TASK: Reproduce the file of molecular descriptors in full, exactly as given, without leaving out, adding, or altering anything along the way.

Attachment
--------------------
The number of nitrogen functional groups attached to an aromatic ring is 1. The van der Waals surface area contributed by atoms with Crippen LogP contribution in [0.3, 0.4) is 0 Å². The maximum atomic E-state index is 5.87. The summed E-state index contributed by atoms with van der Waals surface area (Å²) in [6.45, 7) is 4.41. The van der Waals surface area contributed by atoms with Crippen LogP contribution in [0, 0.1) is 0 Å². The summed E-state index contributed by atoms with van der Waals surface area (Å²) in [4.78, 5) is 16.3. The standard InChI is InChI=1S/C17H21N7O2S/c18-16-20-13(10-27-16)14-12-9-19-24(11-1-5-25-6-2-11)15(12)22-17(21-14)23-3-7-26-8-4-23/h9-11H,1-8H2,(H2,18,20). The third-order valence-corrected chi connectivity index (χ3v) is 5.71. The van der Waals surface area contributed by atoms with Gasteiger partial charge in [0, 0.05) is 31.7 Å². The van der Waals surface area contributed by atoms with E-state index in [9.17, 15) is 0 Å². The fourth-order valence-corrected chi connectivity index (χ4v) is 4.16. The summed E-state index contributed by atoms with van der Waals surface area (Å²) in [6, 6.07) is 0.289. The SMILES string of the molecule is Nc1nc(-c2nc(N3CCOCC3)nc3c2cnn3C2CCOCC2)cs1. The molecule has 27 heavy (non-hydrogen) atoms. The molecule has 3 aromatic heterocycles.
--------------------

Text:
The number of nitrogen functional groups attached to an aromatic ring is 1. The van der Waals surface area contributed by atoms with Crippen LogP contribution in [0.3, 0.4) is 0 Å². The maximum atomic E-state index is 5.87. The summed E-state index contributed by atoms with van der Waals surface area (Å²) in [6.45, 7) is 4.41. The van der Waals surface area contributed by atoms with Crippen LogP contribution in [0, 0.1) is 0 Å². The summed E-state index contributed by atoms with van der Waals surface area (Å²) in [4.78, 5) is 16.3. The standard InChI is InChI=1S/C17H21N7O2S/c18-16-20-13(10-27-16)14-12-9-19-24(11-1-5-25-6-2-11)15(12)22-17(21-14)23-3-7-26-8-4-23/h9-11H,1-8H2,(H2,18,20). The third-order valence-corrected chi connectivity index (χ3v) is 5.71. The van der Waals surface area contributed by atoms with Gasteiger partial charge in [0, 0.05) is 31.7 Å². The van der Waals surface area contributed by atoms with E-state index in [9.17, 15) is 0 Å². The fourth-order valence-corrected chi connectivity index (χ4v) is 4.16. The summed E-state index contributed by atoms with van der Waals surface area (Å²) in [6, 6.07) is 0.289. The SMILES string of the molecule is Nc1nc(-c2nc(N3CCOCC3)nc3c2cnn3C2CCOCC2)cs1. The molecule has 27 heavy (non-hydrogen) atoms. The molecule has 3 aromatic heterocycles.